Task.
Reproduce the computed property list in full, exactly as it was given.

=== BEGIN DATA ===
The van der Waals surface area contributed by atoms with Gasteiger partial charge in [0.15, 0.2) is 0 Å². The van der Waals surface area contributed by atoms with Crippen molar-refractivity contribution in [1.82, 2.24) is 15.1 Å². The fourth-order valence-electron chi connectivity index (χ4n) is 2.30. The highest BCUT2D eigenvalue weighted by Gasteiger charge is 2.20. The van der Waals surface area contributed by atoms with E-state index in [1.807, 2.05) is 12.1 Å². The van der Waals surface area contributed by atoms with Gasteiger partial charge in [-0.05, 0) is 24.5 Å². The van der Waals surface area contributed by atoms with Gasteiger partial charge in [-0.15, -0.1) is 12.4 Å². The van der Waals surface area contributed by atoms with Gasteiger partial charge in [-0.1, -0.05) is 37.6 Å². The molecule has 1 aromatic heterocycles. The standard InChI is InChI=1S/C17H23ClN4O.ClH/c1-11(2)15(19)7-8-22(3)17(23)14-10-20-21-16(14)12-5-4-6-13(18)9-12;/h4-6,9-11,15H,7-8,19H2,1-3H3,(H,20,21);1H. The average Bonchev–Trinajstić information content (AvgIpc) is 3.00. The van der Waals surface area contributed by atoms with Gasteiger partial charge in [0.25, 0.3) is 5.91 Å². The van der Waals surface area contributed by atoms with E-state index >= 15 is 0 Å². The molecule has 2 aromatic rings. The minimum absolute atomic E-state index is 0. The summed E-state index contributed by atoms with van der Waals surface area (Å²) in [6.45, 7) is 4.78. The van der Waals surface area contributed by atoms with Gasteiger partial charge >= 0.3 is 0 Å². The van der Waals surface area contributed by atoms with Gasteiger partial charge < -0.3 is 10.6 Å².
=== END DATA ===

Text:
The van der Waals surface area contributed by atoms with Gasteiger partial charge in [0.15, 0.2) is 0 Å². The van der Waals surface area contributed by atoms with Crippen molar-refractivity contribution in [1.82, 2.24) is 15.1 Å². The fourth-order valence-electron chi connectivity index (χ4n) is 2.30. The highest BCUT2D eigenvalue weighted by Gasteiger charge is 2.20. The van der Waals surface area contributed by atoms with E-state index in [1.807, 2.05) is 12.1 Å². The van der Waals surface area contributed by atoms with Gasteiger partial charge in [-0.05, 0) is 24.5 Å². The van der Waals surface area contributed by atoms with Gasteiger partial charge in [-0.15, -0.1) is 12.4 Å². The van der Waals surface area contributed by atoms with Gasteiger partial charge in [-0.1, -0.05) is 37.6 Å². The molecule has 1 aromatic heterocycles. The standard InChI is InChI=1S/C17H23ClN4O.ClH/c1-11(2)15(19)7-8-22(3)17(23)14-10-20-21-16(14)12-5-4-6-13(18)9-12;/h4-6,9-11,15H,7-8,19H2,1-3H3,(H,20,21);1H. The average Bonchev–Trinajstić information content (AvgIpc) is 3.00. The van der Waals surface area contributed by atoms with Gasteiger partial charge in [0.25, 0.3) is 5.91 Å². The van der Waals surface area contributed by atoms with E-state index >= 15 is 0 Å². The molecule has 2 aromatic rings. The minimum absolute atomic E-state index is 0. The summed E-state index contributed by atoms with van der Waals surface area (Å²) in [6.45, 7) is 4.78. The van der Waals surface area contributed by atoms with Gasteiger partial charge >= 0.3 is 0 Å². The van der Waals surface area contributed by atoms with Gasteiger partial charge < -0.3 is 10.6 Å².